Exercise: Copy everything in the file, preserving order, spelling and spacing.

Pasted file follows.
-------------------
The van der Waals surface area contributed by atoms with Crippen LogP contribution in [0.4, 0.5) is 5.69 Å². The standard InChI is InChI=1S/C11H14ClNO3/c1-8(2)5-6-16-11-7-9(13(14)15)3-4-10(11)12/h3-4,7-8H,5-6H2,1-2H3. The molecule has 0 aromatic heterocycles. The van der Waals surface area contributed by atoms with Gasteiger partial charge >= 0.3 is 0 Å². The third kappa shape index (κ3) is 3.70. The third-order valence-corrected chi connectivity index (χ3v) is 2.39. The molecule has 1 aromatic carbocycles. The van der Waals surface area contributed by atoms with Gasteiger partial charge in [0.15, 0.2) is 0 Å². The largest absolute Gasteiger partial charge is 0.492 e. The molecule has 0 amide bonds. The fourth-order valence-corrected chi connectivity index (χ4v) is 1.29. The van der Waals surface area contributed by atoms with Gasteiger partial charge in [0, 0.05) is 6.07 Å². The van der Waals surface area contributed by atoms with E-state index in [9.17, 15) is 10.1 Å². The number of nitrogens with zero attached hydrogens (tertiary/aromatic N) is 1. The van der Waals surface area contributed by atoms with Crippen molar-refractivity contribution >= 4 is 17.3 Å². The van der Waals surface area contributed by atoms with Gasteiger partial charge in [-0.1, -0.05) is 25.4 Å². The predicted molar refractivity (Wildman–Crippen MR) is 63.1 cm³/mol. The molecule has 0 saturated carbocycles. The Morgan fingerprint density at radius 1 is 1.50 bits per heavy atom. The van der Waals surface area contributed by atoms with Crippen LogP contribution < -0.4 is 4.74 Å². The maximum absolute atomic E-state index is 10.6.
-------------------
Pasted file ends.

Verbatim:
The van der Waals surface area contributed by atoms with Crippen LogP contribution in [0.4, 0.5) is 5.69 Å². The standard InChI is InChI=1S/C11H14ClNO3/c1-8(2)5-6-16-11-7-9(13(14)15)3-4-10(11)12/h3-4,7-8H,5-6H2,1-2H3. The molecule has 0 aromatic heterocycles. The van der Waals surface area contributed by atoms with Gasteiger partial charge >= 0.3 is 0 Å². The third kappa shape index (κ3) is 3.70. The third-order valence-corrected chi connectivity index (χ3v) is 2.39. The molecule has 1 aromatic carbocycles. The van der Waals surface area contributed by atoms with Gasteiger partial charge in [0.15, 0.2) is 0 Å². The largest absolute Gasteiger partial charge is 0.492 e. The molecule has 0 amide bonds. The fourth-order valence-corrected chi connectivity index (χ4v) is 1.29. The van der Waals surface area contributed by atoms with Gasteiger partial charge in [0, 0.05) is 6.07 Å². The van der Waals surface area contributed by atoms with E-state index in [9.17, 15) is 10.1 Å². The number of nitrogens with zero attached hydrogens (tertiary/aromatic N) is 1. The van der Waals surface area contributed by atoms with Crippen molar-refractivity contribution >= 4 is 17.3 Å². The van der Waals surface area contributed by atoms with Gasteiger partial charge in [-0.1, -0.05) is 25.4 Å². The predicted molar refractivity (Wildman–Crippen MR) is 63.1 cm³/mol. The molecule has 0 saturated carbocycles. The Morgan fingerprint density at radius 1 is 1.50 bits per heavy atom. The van der Waals surface area contributed by atoms with Crippen LogP contribution < -0.4 is 4.74 Å². The maximum absolute atomic E-state index is 10.6.